With NAB just around the corner, it’s looking like one area of technology that’s breaking through into mainstream importance is the use of computer gaming engines (like Unreal and Unity) to create photorealistic virtual objects and scenery in real time.
It’s now possible to create entire and convincing animated CGI films using these engines (like this one, rendered in real-time with Unity).
Meanwhile, companies like Ncam have been developing ways to use these engines to bring virtual objects into real-time productions. You can imagine the time and cost savings this would bring in comparison with the old way of animating.
Real time virtual sets have been around for a long time though. RT-SET who merged with Peak Broadcast Services to form VizRT in 2000, started life in 1994. What’s new is that you don’t need an SGI supercomputer to process the graphics, nor masses of markers and grids to allow cameras to track the scene.
If that was the first generation, then the second would be the ability to use PCs with Nvidia GPUs and a choice of tracking system technologies - for example encoded heads from Vinten, or marker-based tracking from MoSys and Stype, or marker-less tracking from Ncam.
The third generation - which is where the sector is headed now, involves the use of games engines like Epic Games’ Unreal Engine 4. This leads to vastly more capability, including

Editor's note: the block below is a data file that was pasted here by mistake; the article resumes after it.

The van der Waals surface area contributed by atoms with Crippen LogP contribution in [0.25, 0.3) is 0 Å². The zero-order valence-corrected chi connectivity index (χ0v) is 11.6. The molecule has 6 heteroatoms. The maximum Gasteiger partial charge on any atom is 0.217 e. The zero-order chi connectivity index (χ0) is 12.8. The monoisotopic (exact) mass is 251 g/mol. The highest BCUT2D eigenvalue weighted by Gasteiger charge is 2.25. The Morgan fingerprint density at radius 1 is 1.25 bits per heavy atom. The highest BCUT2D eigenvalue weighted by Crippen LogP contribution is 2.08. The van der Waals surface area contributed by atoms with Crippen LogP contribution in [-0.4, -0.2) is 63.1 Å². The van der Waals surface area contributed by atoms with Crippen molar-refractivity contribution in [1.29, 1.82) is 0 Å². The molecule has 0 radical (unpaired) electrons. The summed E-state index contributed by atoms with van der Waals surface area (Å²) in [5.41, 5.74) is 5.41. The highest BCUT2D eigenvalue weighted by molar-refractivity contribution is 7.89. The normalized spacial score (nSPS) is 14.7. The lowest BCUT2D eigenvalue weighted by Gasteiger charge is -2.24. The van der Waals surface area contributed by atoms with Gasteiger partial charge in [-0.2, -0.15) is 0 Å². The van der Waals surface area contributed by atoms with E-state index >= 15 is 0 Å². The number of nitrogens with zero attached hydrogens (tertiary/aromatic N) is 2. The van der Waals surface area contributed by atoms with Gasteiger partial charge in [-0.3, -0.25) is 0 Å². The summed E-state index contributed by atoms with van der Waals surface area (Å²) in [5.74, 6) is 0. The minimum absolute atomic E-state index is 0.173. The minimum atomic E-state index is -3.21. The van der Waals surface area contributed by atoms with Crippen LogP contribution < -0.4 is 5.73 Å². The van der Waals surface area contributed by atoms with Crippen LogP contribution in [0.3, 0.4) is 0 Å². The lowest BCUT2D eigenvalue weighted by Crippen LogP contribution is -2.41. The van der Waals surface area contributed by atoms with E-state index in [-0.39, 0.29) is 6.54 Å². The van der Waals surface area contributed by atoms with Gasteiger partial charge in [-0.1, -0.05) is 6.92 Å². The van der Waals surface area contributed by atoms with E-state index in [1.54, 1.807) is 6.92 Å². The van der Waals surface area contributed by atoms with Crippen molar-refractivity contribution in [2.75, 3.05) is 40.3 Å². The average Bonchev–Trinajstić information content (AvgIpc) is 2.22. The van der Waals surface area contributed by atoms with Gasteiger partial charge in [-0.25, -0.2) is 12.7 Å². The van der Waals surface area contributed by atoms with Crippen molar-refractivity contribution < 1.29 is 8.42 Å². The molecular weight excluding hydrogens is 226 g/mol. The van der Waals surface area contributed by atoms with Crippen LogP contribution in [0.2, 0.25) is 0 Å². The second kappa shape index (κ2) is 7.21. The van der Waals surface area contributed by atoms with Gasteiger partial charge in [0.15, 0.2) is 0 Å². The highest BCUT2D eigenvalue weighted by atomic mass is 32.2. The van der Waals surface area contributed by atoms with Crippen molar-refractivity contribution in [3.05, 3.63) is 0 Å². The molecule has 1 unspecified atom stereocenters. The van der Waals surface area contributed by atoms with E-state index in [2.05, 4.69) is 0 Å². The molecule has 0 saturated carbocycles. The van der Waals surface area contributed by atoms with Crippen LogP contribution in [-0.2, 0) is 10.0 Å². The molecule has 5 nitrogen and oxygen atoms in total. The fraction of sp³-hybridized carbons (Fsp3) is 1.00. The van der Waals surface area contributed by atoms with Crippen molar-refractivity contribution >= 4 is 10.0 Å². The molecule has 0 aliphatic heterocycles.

1) Photo-realism. The more realistic you can make virtual objects in an augmented reality set, the more they will be accepted by the viewer as simply part of the scene.
2) Physical attribute realism. This is the ability for games engines to render depth of field in augmented graphics to match the camera lens depth of field, to add particles (e.g. rain, snow, etc), to add physics (e.g. gravity). It also means generating a real world with naturally-behaving elements like grass, trees, shrubs, and all the peripheral items that you barely notice in real life, but which would be conspicuous if they didn’t behave naturally.
3) Positional realism - the ability to understand depth of real and augmented objects in a scene, and to know which should overlay the other.
Following on from this there’s the ability to capture real-world lighting, and to use this data to render lighting characteristics onto augmented objects in real-time to reflect their real-world environment. It’s hard to over stress how important this ability is to convince viewers that the augmented object is part of the real-world scene.
Ncam seems to be leading the field with this technology - especially the ability to extract depth information and map lighting onto virtual or augmented objects.
If you’re at NAB, you’ll find them here on stand C.5629.